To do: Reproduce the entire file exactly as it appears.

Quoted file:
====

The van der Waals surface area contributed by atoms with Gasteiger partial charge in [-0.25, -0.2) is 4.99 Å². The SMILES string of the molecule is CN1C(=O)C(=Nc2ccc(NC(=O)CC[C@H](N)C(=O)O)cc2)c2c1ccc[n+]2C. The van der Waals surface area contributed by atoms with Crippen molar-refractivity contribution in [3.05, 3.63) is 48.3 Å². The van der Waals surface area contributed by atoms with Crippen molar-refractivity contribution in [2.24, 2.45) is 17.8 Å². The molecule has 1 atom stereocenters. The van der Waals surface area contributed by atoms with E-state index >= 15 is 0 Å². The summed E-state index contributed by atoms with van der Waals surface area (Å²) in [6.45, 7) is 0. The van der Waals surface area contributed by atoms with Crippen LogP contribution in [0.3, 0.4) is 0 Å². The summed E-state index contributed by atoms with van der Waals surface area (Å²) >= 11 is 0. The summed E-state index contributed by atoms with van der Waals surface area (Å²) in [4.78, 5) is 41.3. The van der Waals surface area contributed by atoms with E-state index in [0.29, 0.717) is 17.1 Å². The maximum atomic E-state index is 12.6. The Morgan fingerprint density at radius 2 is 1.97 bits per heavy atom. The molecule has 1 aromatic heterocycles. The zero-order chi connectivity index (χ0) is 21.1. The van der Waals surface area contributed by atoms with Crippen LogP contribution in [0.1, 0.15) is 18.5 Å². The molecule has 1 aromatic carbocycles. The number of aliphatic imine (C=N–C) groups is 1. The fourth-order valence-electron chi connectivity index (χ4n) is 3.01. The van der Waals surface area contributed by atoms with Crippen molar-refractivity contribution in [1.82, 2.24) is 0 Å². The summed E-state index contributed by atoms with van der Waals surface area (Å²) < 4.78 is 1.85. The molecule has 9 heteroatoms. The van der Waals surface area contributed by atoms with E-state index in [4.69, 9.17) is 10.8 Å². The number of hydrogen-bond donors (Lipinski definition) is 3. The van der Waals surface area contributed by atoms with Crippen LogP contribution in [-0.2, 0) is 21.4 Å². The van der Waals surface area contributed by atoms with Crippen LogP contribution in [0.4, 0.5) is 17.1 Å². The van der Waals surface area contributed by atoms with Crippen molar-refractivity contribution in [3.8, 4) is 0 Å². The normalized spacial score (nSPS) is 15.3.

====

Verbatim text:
The van der Waals surface area contributed by atoms with Gasteiger partial charge in [-0.25, -0.2) is 4.99 Å². The SMILES string of the molecule is CN1C(=O)C(=Nc2ccc(NC(=O)CC[C@H](N)C(=O)O)cc2)c2c1ccc[n+]2C. The van der Waals surface area contributed by atoms with Crippen molar-refractivity contribution in [3.05, 3.63) is 48.3 Å². The van der Waals surface area contributed by atoms with Crippen molar-refractivity contribution in [2.24, 2.45) is 17.8 Å². The molecule has 1 atom stereocenters. The van der Waals surface area contributed by atoms with E-state index >= 15 is 0 Å². The summed E-state index contributed by atoms with van der Waals surface area (Å²) in [6.45, 7) is 0. The van der Waals surface area contributed by atoms with Crippen LogP contribution in [0.3, 0.4) is 0 Å². The summed E-state index contributed by atoms with van der Waals surface area (Å²) >= 11 is 0. The summed E-state index contributed by atoms with van der Waals surface area (Å²) in [4.78, 5) is 41.3. The van der Waals surface area contributed by atoms with E-state index in [0.29, 0.717) is 17.1 Å². The maximum atomic E-state index is 12.6. The Morgan fingerprint density at radius 2 is 1.97 bits per heavy atom. The molecule has 1 aromatic heterocycles. The zero-order chi connectivity index (χ0) is 21.1. The van der Waals surface area contributed by atoms with Crippen LogP contribution in [0.1, 0.15) is 18.5 Å². The molecule has 1 aromatic carbocycles. The number of aliphatic imine (C=N–C) groups is 1. The fourth-order valence-electron chi connectivity index (χ4n) is 3.01. The van der Waals surface area contributed by atoms with Crippen molar-refractivity contribution in [1.82, 2.24) is 0 Å². The summed E-state index contributed by atoms with van der Waals surface area (Å²) < 4.78 is 1.85. The molecule has 9 heteroatoms. The van der Waals surface area contributed by atoms with E-state index in [4.69, 9.17) is 10.8 Å². The number of hydrogen-bond donors (Lipinski definition) is 3. The van der Waals surface area contributed by atoms with Crippen LogP contribution in [-0.2, 0) is 21.4 Å². The van der Waals surface area contributed by atoms with Crippen LogP contribution in [0.4, 0.5) is 17.1 Å². The van der Waals surface area contributed by atoms with Crippen molar-refractivity contribution in [3.8, 4) is 0 Å². The normalized spacial score (nSPS) is 15.3.